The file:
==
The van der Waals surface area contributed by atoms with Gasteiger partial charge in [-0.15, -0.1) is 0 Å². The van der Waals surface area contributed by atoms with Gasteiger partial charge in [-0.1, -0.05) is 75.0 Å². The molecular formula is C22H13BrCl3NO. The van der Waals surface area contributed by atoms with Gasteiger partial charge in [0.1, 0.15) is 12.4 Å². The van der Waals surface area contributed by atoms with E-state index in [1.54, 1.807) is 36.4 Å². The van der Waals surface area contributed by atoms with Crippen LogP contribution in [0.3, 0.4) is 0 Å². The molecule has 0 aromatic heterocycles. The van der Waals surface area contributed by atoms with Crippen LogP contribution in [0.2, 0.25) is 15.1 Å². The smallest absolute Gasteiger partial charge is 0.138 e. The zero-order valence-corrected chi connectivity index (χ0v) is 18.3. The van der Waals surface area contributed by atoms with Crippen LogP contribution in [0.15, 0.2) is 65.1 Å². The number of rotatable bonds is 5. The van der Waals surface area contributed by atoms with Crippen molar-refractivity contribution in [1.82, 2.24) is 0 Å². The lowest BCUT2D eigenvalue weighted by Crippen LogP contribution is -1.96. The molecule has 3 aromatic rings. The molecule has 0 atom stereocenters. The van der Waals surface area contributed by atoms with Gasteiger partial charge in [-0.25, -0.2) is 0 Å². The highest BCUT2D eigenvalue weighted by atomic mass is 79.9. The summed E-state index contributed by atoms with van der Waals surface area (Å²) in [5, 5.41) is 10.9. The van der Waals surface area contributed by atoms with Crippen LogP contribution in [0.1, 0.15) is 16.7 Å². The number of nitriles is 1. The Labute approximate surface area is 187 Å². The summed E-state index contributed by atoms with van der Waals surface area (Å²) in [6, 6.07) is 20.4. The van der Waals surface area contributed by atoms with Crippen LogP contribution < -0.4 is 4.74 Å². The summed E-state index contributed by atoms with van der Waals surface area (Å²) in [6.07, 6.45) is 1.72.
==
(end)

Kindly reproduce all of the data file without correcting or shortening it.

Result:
The van der Waals surface area contributed by atoms with Gasteiger partial charge in [-0.15, -0.1) is 0 Å². The van der Waals surface area contributed by atoms with Gasteiger partial charge in [-0.1, -0.05) is 75.0 Å². The molecular formula is C22H13BrCl3NO. The van der Waals surface area contributed by atoms with Gasteiger partial charge in [0.1, 0.15) is 12.4 Å². The van der Waals surface area contributed by atoms with E-state index in [1.54, 1.807) is 36.4 Å². The van der Waals surface area contributed by atoms with Crippen LogP contribution in [0.3, 0.4) is 0 Å². The molecule has 0 aromatic heterocycles. The van der Waals surface area contributed by atoms with Crippen LogP contribution in [0.2, 0.25) is 15.1 Å². The smallest absolute Gasteiger partial charge is 0.138 e. The zero-order valence-corrected chi connectivity index (χ0v) is 18.3. The van der Waals surface area contributed by atoms with Crippen LogP contribution in [0.15, 0.2) is 65.1 Å². The number of rotatable bonds is 5. The van der Waals surface area contributed by atoms with Crippen molar-refractivity contribution in [1.82, 2.24) is 0 Å². The lowest BCUT2D eigenvalue weighted by Crippen LogP contribution is -1.96. The molecule has 3 aromatic rings. The molecule has 0 atom stereocenters. The van der Waals surface area contributed by atoms with Gasteiger partial charge in [-0.25, -0.2) is 0 Å². The highest BCUT2D eigenvalue weighted by atomic mass is 79.9. The summed E-state index contributed by atoms with van der Waals surface area (Å²) in [5, 5.41) is 10.9. The van der Waals surface area contributed by atoms with Crippen LogP contribution in [0.1, 0.15) is 16.7 Å². The number of nitriles is 1. The Labute approximate surface area is 187 Å². The summed E-state index contributed by atoms with van der Waals surface area (Å²) in [6, 6.07) is 20.4. The van der Waals surface area contributed by atoms with Crippen LogP contribution < -0.4 is 4.74 Å². The summed E-state index contributed by atoms with van der Waals surface area (Å²) in [6.07, 6.45) is 1.72.